This is a Green Belt project the author led at a large financial data services company. The project was designed to reduce the overall cycle time for procurement to issue a fully approved requisition into a purchase order dispatched to the supplier. Following the Lean Six Sigma (LSS) methodology, part 1 of the case study includes the Define and Measure stages of DMAIC. Part 2 features the Analyze, Improve and Control stages.
In the 16 months prior to the start of this project, the Strategic Sourcing department generated approximately $10 million in savings, an amount verified by independent associates in the Finance department. While Strategic Sourcing associates at the company are responsible for the large impact to the company’s bottom line, they are also burdened with the tactical work associated with issuing a purchase order to the supplier. The time spent on this tactical work represents a loss in the department’s ability to affect the bottom line through negotiations and supplier relationship management.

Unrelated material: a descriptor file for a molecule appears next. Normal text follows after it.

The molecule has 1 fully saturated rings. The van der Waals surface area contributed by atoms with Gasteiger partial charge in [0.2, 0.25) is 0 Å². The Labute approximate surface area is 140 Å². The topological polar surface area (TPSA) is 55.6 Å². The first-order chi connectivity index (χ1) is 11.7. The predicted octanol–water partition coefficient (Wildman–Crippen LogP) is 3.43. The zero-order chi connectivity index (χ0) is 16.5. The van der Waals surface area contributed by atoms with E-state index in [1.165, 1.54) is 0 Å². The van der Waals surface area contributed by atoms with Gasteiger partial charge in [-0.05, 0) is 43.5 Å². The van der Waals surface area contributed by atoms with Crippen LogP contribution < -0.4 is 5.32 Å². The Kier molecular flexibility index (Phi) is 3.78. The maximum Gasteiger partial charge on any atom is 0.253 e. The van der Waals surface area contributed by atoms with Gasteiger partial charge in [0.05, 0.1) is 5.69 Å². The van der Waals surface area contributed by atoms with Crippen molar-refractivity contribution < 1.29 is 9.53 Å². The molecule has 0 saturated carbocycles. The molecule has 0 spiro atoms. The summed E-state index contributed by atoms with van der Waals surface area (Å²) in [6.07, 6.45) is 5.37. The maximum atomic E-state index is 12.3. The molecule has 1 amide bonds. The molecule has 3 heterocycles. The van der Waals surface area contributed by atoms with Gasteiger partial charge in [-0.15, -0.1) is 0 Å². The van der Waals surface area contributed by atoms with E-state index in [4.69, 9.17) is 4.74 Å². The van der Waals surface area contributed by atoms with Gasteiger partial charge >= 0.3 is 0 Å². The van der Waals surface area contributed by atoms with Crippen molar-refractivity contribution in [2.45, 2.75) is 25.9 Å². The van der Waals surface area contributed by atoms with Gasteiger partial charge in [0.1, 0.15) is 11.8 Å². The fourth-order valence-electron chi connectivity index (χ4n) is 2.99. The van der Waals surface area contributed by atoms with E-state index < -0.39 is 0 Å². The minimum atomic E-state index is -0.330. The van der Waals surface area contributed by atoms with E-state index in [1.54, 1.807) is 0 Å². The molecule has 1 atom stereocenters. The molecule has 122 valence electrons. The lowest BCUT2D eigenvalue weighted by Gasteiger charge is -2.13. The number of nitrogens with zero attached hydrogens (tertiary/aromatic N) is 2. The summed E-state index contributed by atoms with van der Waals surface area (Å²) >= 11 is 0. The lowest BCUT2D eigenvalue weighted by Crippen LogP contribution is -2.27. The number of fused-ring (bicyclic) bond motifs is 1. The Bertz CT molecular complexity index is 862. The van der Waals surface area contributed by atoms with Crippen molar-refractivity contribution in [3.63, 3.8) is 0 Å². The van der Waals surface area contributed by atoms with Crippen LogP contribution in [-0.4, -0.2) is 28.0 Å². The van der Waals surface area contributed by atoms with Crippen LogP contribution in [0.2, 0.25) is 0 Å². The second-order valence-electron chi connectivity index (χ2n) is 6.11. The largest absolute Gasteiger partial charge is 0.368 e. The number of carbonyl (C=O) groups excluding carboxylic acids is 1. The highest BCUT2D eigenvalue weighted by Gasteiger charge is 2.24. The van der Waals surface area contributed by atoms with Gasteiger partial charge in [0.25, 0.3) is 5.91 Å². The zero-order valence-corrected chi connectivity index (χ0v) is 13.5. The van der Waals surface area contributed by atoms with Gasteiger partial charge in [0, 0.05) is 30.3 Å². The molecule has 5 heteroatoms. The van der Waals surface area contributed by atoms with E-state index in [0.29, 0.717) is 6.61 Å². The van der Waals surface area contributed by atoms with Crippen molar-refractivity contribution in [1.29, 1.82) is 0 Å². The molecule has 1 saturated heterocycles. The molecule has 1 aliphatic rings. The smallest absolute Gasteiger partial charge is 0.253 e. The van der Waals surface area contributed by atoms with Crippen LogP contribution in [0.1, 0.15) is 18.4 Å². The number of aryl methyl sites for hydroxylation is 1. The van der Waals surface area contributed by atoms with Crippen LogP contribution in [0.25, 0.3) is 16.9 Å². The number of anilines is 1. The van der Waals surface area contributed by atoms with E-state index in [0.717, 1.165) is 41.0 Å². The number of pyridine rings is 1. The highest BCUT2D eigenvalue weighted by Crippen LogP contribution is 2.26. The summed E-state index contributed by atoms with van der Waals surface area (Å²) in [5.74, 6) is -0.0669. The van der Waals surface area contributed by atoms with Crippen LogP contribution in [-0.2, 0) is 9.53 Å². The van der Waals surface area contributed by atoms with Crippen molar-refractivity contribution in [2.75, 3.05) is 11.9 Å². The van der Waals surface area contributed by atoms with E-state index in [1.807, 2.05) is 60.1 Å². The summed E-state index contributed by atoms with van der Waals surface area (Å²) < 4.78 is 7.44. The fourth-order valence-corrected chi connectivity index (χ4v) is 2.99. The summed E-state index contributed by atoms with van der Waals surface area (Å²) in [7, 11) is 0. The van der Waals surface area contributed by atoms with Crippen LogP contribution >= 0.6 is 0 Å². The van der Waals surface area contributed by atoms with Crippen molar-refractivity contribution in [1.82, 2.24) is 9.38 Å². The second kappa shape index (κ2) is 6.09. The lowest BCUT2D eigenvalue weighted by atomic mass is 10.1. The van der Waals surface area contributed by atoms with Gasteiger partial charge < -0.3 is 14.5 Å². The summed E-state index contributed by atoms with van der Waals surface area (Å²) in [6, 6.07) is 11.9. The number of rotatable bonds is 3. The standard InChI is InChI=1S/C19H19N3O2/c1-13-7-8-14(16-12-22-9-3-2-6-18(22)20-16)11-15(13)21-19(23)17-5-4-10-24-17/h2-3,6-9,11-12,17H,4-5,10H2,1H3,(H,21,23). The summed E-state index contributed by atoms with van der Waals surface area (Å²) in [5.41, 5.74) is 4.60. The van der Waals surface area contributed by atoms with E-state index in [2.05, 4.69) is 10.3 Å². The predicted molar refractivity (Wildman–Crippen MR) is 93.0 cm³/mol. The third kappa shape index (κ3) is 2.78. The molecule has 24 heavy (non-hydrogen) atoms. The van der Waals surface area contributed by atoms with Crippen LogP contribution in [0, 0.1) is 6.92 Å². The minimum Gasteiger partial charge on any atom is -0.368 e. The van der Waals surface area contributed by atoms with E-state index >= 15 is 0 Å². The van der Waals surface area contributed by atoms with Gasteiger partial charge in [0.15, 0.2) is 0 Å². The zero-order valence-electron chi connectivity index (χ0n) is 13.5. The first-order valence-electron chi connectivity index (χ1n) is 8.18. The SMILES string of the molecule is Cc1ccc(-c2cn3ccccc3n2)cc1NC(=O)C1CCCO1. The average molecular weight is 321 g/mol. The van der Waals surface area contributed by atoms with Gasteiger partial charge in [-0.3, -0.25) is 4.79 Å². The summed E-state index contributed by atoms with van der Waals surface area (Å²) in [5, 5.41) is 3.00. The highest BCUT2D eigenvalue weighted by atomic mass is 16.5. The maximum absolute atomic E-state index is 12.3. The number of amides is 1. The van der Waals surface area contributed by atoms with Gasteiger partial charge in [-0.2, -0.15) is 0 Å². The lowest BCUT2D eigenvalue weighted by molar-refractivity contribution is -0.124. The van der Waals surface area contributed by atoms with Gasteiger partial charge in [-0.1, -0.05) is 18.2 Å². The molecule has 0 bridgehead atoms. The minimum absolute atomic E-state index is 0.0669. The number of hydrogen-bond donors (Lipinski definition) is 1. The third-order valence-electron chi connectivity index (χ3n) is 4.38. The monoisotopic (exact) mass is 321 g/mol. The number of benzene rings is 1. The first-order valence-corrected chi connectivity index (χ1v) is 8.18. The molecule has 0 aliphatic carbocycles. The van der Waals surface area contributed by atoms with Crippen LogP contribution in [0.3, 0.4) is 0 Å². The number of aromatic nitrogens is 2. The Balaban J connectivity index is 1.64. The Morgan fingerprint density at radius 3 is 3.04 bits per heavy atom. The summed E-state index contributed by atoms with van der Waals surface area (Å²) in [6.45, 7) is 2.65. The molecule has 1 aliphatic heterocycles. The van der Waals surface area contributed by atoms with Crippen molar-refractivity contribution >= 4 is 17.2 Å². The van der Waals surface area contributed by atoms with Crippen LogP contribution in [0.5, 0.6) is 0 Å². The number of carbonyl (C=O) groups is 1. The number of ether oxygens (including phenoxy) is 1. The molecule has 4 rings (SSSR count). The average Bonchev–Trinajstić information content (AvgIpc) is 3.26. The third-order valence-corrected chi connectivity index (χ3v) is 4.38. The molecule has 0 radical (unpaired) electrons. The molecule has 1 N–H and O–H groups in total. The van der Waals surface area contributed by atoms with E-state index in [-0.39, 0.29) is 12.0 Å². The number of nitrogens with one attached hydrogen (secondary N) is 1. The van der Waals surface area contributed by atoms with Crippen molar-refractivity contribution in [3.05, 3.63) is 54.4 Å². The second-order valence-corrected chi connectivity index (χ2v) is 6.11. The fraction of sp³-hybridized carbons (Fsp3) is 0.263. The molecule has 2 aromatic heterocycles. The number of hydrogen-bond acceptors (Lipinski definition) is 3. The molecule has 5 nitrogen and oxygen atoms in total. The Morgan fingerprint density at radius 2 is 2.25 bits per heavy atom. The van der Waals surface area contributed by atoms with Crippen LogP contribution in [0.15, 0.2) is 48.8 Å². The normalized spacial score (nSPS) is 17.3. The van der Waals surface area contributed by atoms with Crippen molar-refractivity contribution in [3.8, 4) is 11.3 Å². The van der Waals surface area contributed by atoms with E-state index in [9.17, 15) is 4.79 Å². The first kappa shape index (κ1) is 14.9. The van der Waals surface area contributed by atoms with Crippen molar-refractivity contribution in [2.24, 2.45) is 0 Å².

Project name: Requisition to purchase order process
Problem statement: 85 percent of purchase orders (POs) require manual intervention by buyers, resulting in an efficacy ratio of 44 POs/month/buyer. Company does not have a consistent process for the creation of POs in the system once a requisition is approved.
Benchmark efficacy ratios:
- Median: 50 POs monthly per buyer*
- Laggard: 21 POs monthly per buyer*
* According to the American Productivity & Quality Center (APQC).
Business case: Global procurement has reported cost savings (SAR) in the amount of $9.6 million/quarter for the past 16 months. If the department can increase the productivity per buyer by 6 POs/month, this would result in 9,485 hours or 4.5 full-time employees’ (FTE) ability to instead focus on strategic value to the company. Global procurement could increase SAR by $2 million/year.